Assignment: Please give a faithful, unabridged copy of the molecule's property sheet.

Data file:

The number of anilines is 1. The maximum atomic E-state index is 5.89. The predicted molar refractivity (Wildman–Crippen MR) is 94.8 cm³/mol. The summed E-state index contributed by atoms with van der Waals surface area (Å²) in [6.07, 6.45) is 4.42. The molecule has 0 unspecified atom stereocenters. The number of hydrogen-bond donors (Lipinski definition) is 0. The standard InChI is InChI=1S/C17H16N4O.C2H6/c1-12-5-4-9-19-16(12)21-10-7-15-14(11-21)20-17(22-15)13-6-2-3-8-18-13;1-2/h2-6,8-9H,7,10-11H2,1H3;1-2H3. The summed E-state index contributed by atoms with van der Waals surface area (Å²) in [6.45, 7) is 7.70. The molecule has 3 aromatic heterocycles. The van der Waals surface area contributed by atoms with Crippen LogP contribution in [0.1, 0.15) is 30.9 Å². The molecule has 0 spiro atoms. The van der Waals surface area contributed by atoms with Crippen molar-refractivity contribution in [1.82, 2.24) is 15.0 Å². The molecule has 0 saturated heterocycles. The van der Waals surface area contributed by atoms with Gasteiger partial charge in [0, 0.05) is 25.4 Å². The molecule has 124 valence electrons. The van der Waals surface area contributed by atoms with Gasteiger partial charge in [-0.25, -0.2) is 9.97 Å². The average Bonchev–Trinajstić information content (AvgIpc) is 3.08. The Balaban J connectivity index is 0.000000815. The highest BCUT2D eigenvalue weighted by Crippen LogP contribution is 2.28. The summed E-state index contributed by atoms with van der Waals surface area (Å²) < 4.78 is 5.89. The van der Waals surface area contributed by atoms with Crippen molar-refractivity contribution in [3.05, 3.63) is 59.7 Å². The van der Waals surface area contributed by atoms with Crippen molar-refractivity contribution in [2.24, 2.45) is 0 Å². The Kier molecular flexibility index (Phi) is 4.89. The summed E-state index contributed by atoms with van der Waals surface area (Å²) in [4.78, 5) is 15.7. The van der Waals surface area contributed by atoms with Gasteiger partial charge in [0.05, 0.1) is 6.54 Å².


The number of anilines is 1. The maximum atomic E-state index is 5.89. The predicted molar refractivity (Wildman–Crippen MR) is 94.8 cm³/mol. The summed E-state index contributed by atoms with van der Waals surface area (Å²) in [6.07, 6.45) is 4.42. The molecule has 0 unspecified atom stereocenters. The number of hydrogen-bond donors (Lipinski definition) is 0. The standard InChI is InChI=1S/C17H16N4O.C2H6/c1-12-5-4-9-19-16(12)21-10-7-15-14(11-21)20-17(22-15)13-6-2-3-8-18-13;1-2/h2-6,8-9H,7,10-11H2,1H3;1-2H3. The summed E-state index contributed by atoms with van der Waals surface area (Å²) in [6.45, 7) is 7.70. The molecule has 3 aromatic heterocycles. The van der Waals surface area contributed by atoms with Crippen LogP contribution in [0.1, 0.15) is 30.9 Å². The molecule has 0 spiro atoms. The van der Waals surface area contributed by atoms with Crippen molar-refractivity contribution in [1.82, 2.24) is 15.0 Å². The molecule has 0 saturated heterocycles. The van der Waals surface area contributed by atoms with Gasteiger partial charge in [0, 0.05) is 25.4 Å². The molecule has 124 valence electrons. The van der Waals surface area contributed by atoms with Gasteiger partial charge in [-0.25, -0.2) is 9.97 Å². The average Bonchev–Trinajstić information content (AvgIpc) is 3.08. The Balaban J connectivity index is 0.000000815. The highest BCUT2D eigenvalue weighted by Crippen LogP contribution is 2.28. The summed E-state index contributed by atoms with van der Waals surface area (Å²) < 4.78 is 5.89. The van der Waals surface area contributed by atoms with Crippen molar-refractivity contribution in [3.05, 3.63) is 59.7 Å². The van der Waals surface area contributed by atoms with Crippen molar-refractivity contribution in [2.24, 2.45) is 0 Å². The Kier molecular flexibility index (Phi) is 4.89. The summed E-state index contributed by atoms with van der Waals surface area (Å²) in [4.78, 5) is 15.7. The van der Waals surface area contributed by atoms with Gasteiger partial charge in [0.05, 0.1) is 6.54 Å².